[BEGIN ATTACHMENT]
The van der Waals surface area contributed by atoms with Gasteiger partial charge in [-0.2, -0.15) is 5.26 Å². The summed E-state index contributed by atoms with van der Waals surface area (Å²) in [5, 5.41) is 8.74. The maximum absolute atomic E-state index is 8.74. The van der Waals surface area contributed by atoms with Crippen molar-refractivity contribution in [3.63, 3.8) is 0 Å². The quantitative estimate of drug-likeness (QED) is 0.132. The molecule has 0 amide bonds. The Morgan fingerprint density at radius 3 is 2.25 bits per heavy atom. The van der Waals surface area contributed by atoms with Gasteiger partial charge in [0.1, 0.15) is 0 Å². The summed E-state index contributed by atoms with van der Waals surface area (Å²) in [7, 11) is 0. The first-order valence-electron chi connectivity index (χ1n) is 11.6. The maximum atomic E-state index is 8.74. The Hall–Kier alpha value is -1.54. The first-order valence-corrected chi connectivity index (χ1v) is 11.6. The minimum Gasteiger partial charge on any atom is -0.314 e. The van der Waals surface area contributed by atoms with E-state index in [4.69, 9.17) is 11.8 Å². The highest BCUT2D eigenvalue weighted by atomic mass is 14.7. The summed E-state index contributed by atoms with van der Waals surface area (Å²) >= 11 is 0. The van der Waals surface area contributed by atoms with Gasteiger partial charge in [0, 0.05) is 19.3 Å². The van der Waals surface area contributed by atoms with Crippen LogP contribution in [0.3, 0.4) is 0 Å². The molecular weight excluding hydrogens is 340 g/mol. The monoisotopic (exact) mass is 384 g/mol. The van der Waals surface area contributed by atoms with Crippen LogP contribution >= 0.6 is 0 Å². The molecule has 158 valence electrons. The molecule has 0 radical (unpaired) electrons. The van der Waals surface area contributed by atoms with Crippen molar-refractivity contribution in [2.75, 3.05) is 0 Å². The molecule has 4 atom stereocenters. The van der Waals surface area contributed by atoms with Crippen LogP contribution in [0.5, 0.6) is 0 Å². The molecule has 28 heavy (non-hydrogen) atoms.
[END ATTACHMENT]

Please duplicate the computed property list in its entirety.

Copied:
The van der Waals surface area contributed by atoms with Gasteiger partial charge in [-0.2, -0.15) is 5.26 Å². The summed E-state index contributed by atoms with van der Waals surface area (Å²) in [5, 5.41) is 8.74. The maximum absolute atomic E-state index is 8.74. The van der Waals surface area contributed by atoms with Crippen molar-refractivity contribution in [3.63, 3.8) is 0 Å². The quantitative estimate of drug-likeness (QED) is 0.132. The molecule has 0 amide bonds. The Morgan fingerprint density at radius 3 is 2.25 bits per heavy atom. The van der Waals surface area contributed by atoms with Gasteiger partial charge in [0.1, 0.15) is 0 Å². The summed E-state index contributed by atoms with van der Waals surface area (Å²) in [7, 11) is 0. The first-order valence-electron chi connectivity index (χ1n) is 11.6. The maximum atomic E-state index is 8.74. The Hall–Kier alpha value is -1.54. The first-order valence-corrected chi connectivity index (χ1v) is 11.6. The minimum Gasteiger partial charge on any atom is -0.314 e. The van der Waals surface area contributed by atoms with E-state index in [4.69, 9.17) is 11.8 Å². The highest BCUT2D eigenvalue weighted by atomic mass is 14.7. The summed E-state index contributed by atoms with van der Waals surface area (Å²) >= 11 is 0. The van der Waals surface area contributed by atoms with Gasteiger partial charge in [0, 0.05) is 19.3 Å². The van der Waals surface area contributed by atoms with Crippen LogP contribution in [0.3, 0.4) is 0 Å². The molecular weight excluding hydrogens is 340 g/mol. The monoisotopic (exact) mass is 384 g/mol. The van der Waals surface area contributed by atoms with Crippen LogP contribution >= 0.6 is 0 Å². The molecule has 158 valence electrons. The molecule has 0 radical (unpaired) electrons. The van der Waals surface area contributed by atoms with Crippen molar-refractivity contribution in [2.75, 3.05) is 0 Å². The molecule has 4 atom stereocenters. The van der Waals surface area contributed by atoms with Crippen LogP contribution in [0.5, 0.6) is 0 Å². The molecule has 28 heavy (non-hydrogen) atoms.